U prepares for H1N1 in flu season

By By Katie Valentine

By Katie Valentine

Flu season is beginning, and with two strains floating around, the U is preparing to deal with potentially more student absences than in past years.

The H1N1 flu virus, also known as swine flu, already went through once in the spring. There were at least five cases reported at the U, and it could come back stronger than before. But U emergency planners don’t want any infections to create a scare.

“Everyone needs to relax and calm down,” said Mark Pfitzner, director of student health services.

Students need to let their professors know they will be missing class as soon as flu symptoms start, Pfitzner said. But more consequential than that is if a professor falls ill.

“Extended absence on the part of key faculty can disrupt a semester for many students,” said Mike Ditolla, program director of the Center for Emergency Programs. “It’s important to have a plan B.”

Professors are expected to schedule and work with students for each situation, said Les Chatelain, special assistant to the vice president, who coordinates with the U Center for Emergency Programs.

Chatelain is in charge of the emergency response information for the campus. He has advised faculty on how to approach the flu season. Professors will also need to have backup plans for classes if they’re sick by planning class work on WebCT or asking another professor to step in and temporarily teach the class. About 95 percent of the chemistry department’s faculty has coordinated to cover each other’s labs in the event that a professor gets sick, because hands-on learning is more difficult to make up than a lecture, Chatelain said.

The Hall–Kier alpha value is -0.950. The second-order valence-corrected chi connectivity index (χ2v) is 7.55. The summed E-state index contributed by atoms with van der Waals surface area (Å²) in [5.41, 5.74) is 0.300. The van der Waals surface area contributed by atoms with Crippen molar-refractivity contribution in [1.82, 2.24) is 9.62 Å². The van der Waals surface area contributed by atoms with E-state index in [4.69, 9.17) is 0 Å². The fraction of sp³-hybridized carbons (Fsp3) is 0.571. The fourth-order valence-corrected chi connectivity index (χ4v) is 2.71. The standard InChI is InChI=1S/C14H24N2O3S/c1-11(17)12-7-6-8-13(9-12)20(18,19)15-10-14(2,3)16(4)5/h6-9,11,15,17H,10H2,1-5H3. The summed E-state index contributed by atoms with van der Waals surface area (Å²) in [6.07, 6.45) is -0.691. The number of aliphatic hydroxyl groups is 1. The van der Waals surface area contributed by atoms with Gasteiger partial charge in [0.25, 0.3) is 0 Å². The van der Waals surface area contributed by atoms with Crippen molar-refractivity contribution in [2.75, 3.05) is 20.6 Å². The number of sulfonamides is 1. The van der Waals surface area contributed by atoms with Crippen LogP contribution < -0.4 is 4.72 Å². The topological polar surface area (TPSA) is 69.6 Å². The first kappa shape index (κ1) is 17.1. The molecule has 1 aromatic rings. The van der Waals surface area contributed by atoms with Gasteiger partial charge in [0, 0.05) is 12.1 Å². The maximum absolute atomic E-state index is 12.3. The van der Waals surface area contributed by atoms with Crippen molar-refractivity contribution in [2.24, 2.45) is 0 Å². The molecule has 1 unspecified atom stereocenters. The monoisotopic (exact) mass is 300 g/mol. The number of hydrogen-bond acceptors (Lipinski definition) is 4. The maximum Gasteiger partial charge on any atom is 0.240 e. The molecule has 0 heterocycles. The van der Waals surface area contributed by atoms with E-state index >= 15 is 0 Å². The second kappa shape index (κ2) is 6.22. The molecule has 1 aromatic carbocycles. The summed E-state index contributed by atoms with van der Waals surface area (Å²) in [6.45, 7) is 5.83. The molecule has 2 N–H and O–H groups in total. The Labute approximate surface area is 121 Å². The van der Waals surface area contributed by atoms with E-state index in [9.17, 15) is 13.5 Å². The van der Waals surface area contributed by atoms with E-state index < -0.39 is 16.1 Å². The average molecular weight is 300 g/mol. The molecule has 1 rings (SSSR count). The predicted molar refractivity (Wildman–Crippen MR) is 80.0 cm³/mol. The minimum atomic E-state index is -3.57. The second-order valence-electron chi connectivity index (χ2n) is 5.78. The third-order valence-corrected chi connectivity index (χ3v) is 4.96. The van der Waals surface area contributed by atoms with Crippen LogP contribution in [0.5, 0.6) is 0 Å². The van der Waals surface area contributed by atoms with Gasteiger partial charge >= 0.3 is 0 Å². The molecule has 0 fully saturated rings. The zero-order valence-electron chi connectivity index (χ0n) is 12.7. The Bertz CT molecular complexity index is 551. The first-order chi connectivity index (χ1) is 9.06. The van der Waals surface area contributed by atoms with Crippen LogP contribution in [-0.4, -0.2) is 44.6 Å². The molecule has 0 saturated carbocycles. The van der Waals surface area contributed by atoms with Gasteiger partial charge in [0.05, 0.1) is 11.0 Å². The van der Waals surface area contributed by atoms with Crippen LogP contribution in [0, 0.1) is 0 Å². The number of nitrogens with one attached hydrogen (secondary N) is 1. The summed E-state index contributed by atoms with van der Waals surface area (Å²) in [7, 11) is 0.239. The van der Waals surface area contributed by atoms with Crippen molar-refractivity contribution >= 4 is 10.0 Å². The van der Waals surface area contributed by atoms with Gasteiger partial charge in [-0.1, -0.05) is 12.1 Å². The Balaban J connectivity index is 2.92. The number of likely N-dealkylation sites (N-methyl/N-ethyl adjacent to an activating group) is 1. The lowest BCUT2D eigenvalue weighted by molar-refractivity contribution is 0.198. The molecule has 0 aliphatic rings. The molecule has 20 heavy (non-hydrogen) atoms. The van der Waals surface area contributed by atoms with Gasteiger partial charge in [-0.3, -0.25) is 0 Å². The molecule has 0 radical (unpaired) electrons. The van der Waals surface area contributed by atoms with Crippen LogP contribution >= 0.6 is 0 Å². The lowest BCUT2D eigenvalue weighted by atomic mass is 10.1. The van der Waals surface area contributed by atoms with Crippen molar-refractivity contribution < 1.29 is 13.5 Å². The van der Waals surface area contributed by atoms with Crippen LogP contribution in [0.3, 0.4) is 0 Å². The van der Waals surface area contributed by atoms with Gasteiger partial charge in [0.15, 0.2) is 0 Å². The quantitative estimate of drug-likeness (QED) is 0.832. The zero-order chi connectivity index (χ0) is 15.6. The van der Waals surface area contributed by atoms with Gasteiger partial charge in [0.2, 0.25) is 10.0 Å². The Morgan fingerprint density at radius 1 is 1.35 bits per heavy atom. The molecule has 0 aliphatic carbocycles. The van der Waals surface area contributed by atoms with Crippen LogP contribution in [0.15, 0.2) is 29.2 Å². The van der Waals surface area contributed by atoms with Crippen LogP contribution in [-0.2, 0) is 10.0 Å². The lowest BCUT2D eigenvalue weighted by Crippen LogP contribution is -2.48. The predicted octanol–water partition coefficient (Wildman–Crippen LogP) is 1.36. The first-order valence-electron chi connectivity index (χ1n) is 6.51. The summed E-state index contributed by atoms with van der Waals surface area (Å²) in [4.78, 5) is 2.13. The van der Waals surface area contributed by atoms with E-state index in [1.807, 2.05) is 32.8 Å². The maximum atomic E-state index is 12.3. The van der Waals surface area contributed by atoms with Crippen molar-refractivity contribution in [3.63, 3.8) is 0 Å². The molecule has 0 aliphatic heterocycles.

Each department will be different as far as how it will respond to sick faculty, Chatelain said.

Planning and precautions for the H1N1 virus started last semester, he said.
The U canceled summer study abroad trips to Mexico. Students have already received an e-mail this semester encouraging them to prevent spreading the disease.

Prevention and treatment

The U is starting a health campaign to promote good habits that will combat catching the virus. The key points of the campaign include encouraging students to wash their hands, wipe off surfaces such as a keyboard or desk and not coming to class if they’re ill.
Students should be proactive to prevent spreading the illness, Pfitzner said. Getting a flu shot early will help students’ bodies fight off the seasonal flu. Seasonal flu shots are available for $15 for students at the Student Health Service building. An insurance co-pay isn’t required for the shot. Student Heath Services is hoping to receive funding from ASUU to help provide some flu shots for free. But the H1N1 vaccine won’t be ready until later this semester.

The winter months are the peak times to get the virus and the novel H1N1 virus.
“Not everyone with the swine flu has to see a doctor unless there are concerning signs,” such as troubled breathing, pain in the chest or abdomen, sudden dizzy spells, confusion, severe or persistent vomiting, Pfitzner said.

Students with a mild case should stay home for 24 hours or until they get better, he said.
The highest-risk age group for the H1N1 virus is 6 months to 24 years. When the novel H1N1 flu vaccine comes out, that group will be vaccinated first. The people expected to have the most severe cases are those 5 to 18 years old with underlying illnesses. Anyone older than 55 should already have antibodies to the flu from a similar strain in the 1970s.
Michael McFall contributed to this story.